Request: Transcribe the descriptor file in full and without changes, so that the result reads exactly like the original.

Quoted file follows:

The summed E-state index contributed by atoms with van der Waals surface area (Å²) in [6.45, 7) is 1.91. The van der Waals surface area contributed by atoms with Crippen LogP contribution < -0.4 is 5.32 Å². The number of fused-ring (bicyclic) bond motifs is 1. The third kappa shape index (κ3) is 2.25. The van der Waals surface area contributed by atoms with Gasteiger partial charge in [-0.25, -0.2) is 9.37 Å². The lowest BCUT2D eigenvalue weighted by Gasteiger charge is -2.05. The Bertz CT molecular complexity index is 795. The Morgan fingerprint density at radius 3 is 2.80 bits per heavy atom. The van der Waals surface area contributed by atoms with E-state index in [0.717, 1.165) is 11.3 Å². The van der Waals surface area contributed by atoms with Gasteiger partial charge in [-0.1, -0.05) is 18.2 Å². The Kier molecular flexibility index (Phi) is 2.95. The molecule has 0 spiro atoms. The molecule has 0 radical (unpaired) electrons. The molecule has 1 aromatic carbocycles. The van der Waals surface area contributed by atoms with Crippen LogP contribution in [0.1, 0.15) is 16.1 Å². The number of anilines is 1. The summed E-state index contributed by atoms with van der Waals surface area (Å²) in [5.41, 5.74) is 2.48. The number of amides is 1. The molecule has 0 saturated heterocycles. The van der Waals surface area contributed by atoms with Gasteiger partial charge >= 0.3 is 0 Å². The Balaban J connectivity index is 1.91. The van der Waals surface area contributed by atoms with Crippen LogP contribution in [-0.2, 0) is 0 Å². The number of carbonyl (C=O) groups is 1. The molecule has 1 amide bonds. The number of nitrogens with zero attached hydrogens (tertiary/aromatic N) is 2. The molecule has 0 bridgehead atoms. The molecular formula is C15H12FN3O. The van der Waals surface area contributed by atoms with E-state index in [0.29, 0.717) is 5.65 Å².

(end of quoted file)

The summed E-state index contributed by atoms with van der Waals surface area (Å²) in [6.45, 7) is 1.91. The van der Waals surface area contributed by atoms with Crippen LogP contribution < -0.4 is 5.32 Å². The number of fused-ring (bicyclic) bond motifs is 1. The third kappa shape index (κ3) is 2.25. The van der Waals surface area contributed by atoms with Gasteiger partial charge in [-0.25, -0.2) is 9.37 Å². The lowest BCUT2D eigenvalue weighted by Gasteiger charge is -2.05. The Bertz CT molecular complexity index is 795. The Morgan fingerprint density at radius 3 is 2.80 bits per heavy atom. The van der Waals surface area contributed by atoms with E-state index in [0.717, 1.165) is 11.3 Å². The van der Waals surface area contributed by atoms with Gasteiger partial charge in [-0.1, -0.05) is 18.2 Å². The Kier molecular flexibility index (Phi) is 2.95. The molecule has 0 spiro atoms. The molecule has 0 radical (unpaired) electrons. The molecule has 1 aromatic carbocycles. The van der Waals surface area contributed by atoms with Crippen LogP contribution in [0.1, 0.15) is 16.1 Å². The number of anilines is 1. The summed E-state index contributed by atoms with van der Waals surface area (Å²) in [5.41, 5.74) is 2.48. The number of amides is 1. The molecule has 0 saturated heterocycles. The van der Waals surface area contributed by atoms with Gasteiger partial charge >= 0.3 is 0 Å². The Balaban J connectivity index is 1.91. The van der Waals surface area contributed by atoms with Crippen LogP contribution in [-0.2, 0) is 0 Å². The number of carbonyl (C=O) groups is 1. The molecule has 1 amide bonds. The number of nitrogens with zero attached hydrogens (tertiary/aromatic N) is 2. The molecule has 0 bridgehead atoms. The molecular formula is C15H12FN3O. The van der Waals surface area contributed by atoms with E-state index in [0.29, 0.717) is 5.65 Å².